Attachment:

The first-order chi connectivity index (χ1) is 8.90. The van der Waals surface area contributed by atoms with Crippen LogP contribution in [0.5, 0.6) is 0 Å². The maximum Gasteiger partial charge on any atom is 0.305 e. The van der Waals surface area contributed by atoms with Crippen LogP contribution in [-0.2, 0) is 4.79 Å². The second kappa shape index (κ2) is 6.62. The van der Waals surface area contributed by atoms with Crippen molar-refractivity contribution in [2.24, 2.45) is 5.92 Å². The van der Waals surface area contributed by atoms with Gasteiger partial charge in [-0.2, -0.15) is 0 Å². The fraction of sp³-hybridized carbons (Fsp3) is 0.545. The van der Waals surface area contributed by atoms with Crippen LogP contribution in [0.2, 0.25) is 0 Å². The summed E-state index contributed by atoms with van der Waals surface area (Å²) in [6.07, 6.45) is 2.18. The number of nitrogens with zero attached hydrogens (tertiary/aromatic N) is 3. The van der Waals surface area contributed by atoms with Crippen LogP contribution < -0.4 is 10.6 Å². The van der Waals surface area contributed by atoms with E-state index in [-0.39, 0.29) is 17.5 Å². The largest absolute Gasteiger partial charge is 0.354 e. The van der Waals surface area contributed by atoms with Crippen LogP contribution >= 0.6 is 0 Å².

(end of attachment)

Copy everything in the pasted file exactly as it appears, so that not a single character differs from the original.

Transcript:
The first-order chi connectivity index (χ1) is 8.90. The van der Waals surface area contributed by atoms with Crippen LogP contribution in [0.5, 0.6) is 0 Å². The maximum Gasteiger partial charge on any atom is 0.305 e. The van der Waals surface area contributed by atoms with Crippen LogP contribution in [-0.2, 0) is 4.79 Å². The second kappa shape index (κ2) is 6.62. The van der Waals surface area contributed by atoms with Crippen molar-refractivity contribution in [2.24, 2.45) is 5.92 Å². The van der Waals surface area contributed by atoms with Gasteiger partial charge in [-0.2, -0.15) is 0 Å². The fraction of sp³-hybridized carbons (Fsp3) is 0.545. The van der Waals surface area contributed by atoms with Crippen LogP contribution in [0.2, 0.25) is 0 Å². The summed E-state index contributed by atoms with van der Waals surface area (Å²) in [6.07, 6.45) is 2.18. The number of nitrogens with zero attached hydrogens (tertiary/aromatic N) is 3. The van der Waals surface area contributed by atoms with Crippen LogP contribution < -0.4 is 10.6 Å². The van der Waals surface area contributed by atoms with E-state index in [-0.39, 0.29) is 17.5 Å². The largest absolute Gasteiger partial charge is 0.354 e. The van der Waals surface area contributed by atoms with Crippen LogP contribution >= 0.6 is 0 Å².